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An Appalachian Mountain Stream in the Spring – photographer, Samuel H Austin – hydrologist for Virginia Water Science Center. USGS, a public domain image.

There wasn’t anything unusual about the day

By Skip Clement

[dropcap]T[/dropcap]he property straddles North Carolina and Georgia. It’s a beautiful high elevation, virgin growth forest with fields, streams, a waterfall, lake and three ponds spread within 1,000 or so acres. Last winter, leaving the “farm” after two full and unusually warm days of fly fishing much of its offerings, the weather flip flopped.

The farm is a non-working one that has been planned for years to become a fishing and hunting club  –  so far that has not happened.

From the logging road, I could see the fog coming from the field I was about to enter. It was dense and eerily beautiful. In a matter of minutes, I was sightless beyond 8-feet in front of me – I slowed to a crawl. A half dozen deer crossed my path and I braked.

Never saw it coming…

The next thing recalled was coming to with a wet face of blood, sitting in the remnants of my old, now  windshield-less Toyota Tacoma. A single cut over my left eye supplied the gore – a towel wipe revealed the insignificance of the cut that would later take five stitches and half my eyebrow hair shaved. Having no emergency kit aboard was my first error.

I was not hurt beyond the cut and a sore shoulder. I used my feet to pound open the shotgun door and jump out. The Tacoma had managed a run of about three first downs in distance down a slope that went on for maybe 1,000 feet beyond my stop at a mature oak. The truck had only dropped down about 40 feet from the logging trail.

With the aid of saplings, bush clumps, and the new path the Toyota created, I got up to the dirt road without incident. It had started raining pretty hard and soon partnered with snow. It was 4:37 and I had a walk of about 30 or 40 minutes to the locked-up tight main house.

My phone had no signal 

I reached the main house in the dark and in about 4-inches of wet snow. When I dialed Matt from the porch, there was no signal. I moved around, five minutes later it did – one bar.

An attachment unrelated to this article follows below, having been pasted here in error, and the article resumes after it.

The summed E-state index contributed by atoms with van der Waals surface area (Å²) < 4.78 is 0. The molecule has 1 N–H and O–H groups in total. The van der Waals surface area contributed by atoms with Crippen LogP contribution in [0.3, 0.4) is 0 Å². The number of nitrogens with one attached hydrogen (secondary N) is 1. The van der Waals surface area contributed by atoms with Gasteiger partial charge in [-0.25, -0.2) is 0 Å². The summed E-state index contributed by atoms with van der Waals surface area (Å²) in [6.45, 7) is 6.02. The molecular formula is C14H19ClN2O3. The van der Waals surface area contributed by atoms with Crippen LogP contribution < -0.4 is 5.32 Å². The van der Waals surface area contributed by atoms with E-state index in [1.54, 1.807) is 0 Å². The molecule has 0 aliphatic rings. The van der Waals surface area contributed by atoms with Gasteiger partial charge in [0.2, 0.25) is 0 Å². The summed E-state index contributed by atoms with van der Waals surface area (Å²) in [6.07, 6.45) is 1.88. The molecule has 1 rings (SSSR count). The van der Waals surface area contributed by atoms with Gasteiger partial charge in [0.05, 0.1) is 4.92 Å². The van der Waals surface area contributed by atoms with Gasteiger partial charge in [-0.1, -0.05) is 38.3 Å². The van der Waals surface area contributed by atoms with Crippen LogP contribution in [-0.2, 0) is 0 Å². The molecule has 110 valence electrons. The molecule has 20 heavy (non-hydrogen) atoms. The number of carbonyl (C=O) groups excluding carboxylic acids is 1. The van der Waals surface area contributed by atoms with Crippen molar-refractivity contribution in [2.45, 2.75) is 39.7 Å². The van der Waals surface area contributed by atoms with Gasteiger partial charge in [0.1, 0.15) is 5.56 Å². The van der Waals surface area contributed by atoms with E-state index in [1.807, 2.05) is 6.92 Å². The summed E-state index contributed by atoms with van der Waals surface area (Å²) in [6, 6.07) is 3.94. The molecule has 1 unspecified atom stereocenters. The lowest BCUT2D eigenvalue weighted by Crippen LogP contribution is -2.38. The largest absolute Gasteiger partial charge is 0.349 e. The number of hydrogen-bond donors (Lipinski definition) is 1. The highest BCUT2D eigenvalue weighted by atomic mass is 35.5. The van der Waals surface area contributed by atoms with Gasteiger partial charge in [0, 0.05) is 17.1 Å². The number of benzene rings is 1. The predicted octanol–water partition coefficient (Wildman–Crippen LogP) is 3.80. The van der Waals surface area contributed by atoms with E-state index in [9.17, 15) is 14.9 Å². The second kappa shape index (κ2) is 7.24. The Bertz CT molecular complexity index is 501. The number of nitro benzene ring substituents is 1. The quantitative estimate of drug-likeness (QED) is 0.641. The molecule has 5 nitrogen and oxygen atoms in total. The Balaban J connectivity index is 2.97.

Matt guided me sometimes and checked the farm for my friend, the owner. Matt’s wife Lil answered and said he’s on his way home from work and she’d call him for me. She said, “Matt should be there in about 45 minutes – are you hurt?”

The rest of the trip was uneventful, but it did get me wondering how unprepared I was and always am if forced to deal with an unplanned engagement with wilderness and a misfortune similar to the one encountered, but with none of the luck I had.

Image credit Pisgah Outdoors, Inc. Image is brook trout – Pisgah National Forest in North Carolina.

You don’t die from not knowing where you are – you die from bad decisions

A lot of fly fishers, like me, hit their home water fishery without any backup concerning an emergency accident kit – on their person, with them, or in their truck. A lot of us will split from our friends fishing new waters where we’re unfamiliar with the geography. And some like the independence of alone, but risk disaster because there’s no plan or preparedness to ameliorate any mishap. It is dumb not to be prepared, and salvation of the flesh does not cramp ones fly fishing. So what’s the cause for pause?

Be smart about being outdoors; campers and hikers are way ahead of how to cover le derrière, much better than any feather-chuckers I know.